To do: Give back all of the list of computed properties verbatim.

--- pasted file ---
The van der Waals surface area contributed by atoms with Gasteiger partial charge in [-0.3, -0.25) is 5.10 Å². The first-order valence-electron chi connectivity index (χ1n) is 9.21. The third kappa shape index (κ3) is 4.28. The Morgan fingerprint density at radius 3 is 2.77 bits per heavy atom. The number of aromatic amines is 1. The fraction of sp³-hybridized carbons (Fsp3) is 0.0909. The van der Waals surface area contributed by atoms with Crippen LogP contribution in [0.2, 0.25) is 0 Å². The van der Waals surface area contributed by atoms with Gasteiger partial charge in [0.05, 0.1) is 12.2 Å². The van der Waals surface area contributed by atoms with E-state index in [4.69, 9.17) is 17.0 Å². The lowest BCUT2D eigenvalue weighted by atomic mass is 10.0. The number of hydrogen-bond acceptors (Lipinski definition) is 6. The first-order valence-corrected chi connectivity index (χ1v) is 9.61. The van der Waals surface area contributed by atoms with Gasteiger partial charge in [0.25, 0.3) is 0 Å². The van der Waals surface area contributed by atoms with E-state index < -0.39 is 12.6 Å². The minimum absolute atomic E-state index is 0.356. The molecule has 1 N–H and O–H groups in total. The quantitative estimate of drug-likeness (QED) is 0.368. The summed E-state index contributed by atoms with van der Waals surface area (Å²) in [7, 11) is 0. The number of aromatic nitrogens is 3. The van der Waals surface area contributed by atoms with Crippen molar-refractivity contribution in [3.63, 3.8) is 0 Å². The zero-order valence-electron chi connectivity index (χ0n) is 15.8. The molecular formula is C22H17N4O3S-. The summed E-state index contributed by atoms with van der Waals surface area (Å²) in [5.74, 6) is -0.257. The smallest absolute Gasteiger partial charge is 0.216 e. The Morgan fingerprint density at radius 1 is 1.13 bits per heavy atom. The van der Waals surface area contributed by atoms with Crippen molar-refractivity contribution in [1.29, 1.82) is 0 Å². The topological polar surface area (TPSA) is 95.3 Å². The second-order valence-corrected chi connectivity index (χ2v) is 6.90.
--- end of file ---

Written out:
The van der Waals surface area contributed by atoms with Gasteiger partial charge in [-0.3, -0.25) is 5.10 Å². The first-order valence-electron chi connectivity index (χ1n) is 9.21. The third kappa shape index (κ3) is 4.28. The Morgan fingerprint density at radius 3 is 2.77 bits per heavy atom. The number of aromatic amines is 1. The fraction of sp³-hybridized carbons (Fsp3) is 0.0909. The van der Waals surface area contributed by atoms with Crippen LogP contribution in [0.2, 0.25) is 0 Å². The van der Waals surface area contributed by atoms with Gasteiger partial charge in [0.05, 0.1) is 12.2 Å². The van der Waals surface area contributed by atoms with E-state index in [4.69, 9.17) is 17.0 Å². The lowest BCUT2D eigenvalue weighted by atomic mass is 10.0. The number of hydrogen-bond acceptors (Lipinski definition) is 6. The first-order valence-corrected chi connectivity index (χ1v) is 9.61. The van der Waals surface area contributed by atoms with Gasteiger partial charge in [0.25, 0.3) is 0 Å². The van der Waals surface area contributed by atoms with E-state index < -0.39 is 12.6 Å². The minimum absolute atomic E-state index is 0.356. The molecule has 1 N–H and O–H groups in total. The quantitative estimate of drug-likeness (QED) is 0.368. The summed E-state index contributed by atoms with van der Waals surface area (Å²) in [7, 11) is 0. The number of aromatic nitrogens is 3. The van der Waals surface area contributed by atoms with Crippen molar-refractivity contribution in [3.63, 3.8) is 0 Å². The zero-order valence-electron chi connectivity index (χ0n) is 15.8. The molecular formula is C22H17N4O3S-. The summed E-state index contributed by atoms with van der Waals surface area (Å²) in [5.74, 6) is -0.257. The smallest absolute Gasteiger partial charge is 0.216 e. The Morgan fingerprint density at radius 1 is 1.13 bits per heavy atom. The van der Waals surface area contributed by atoms with Crippen molar-refractivity contribution in [1.29, 1.82) is 0 Å². The topological polar surface area (TPSA) is 95.3 Å². The second-order valence-corrected chi connectivity index (χ2v) is 6.90.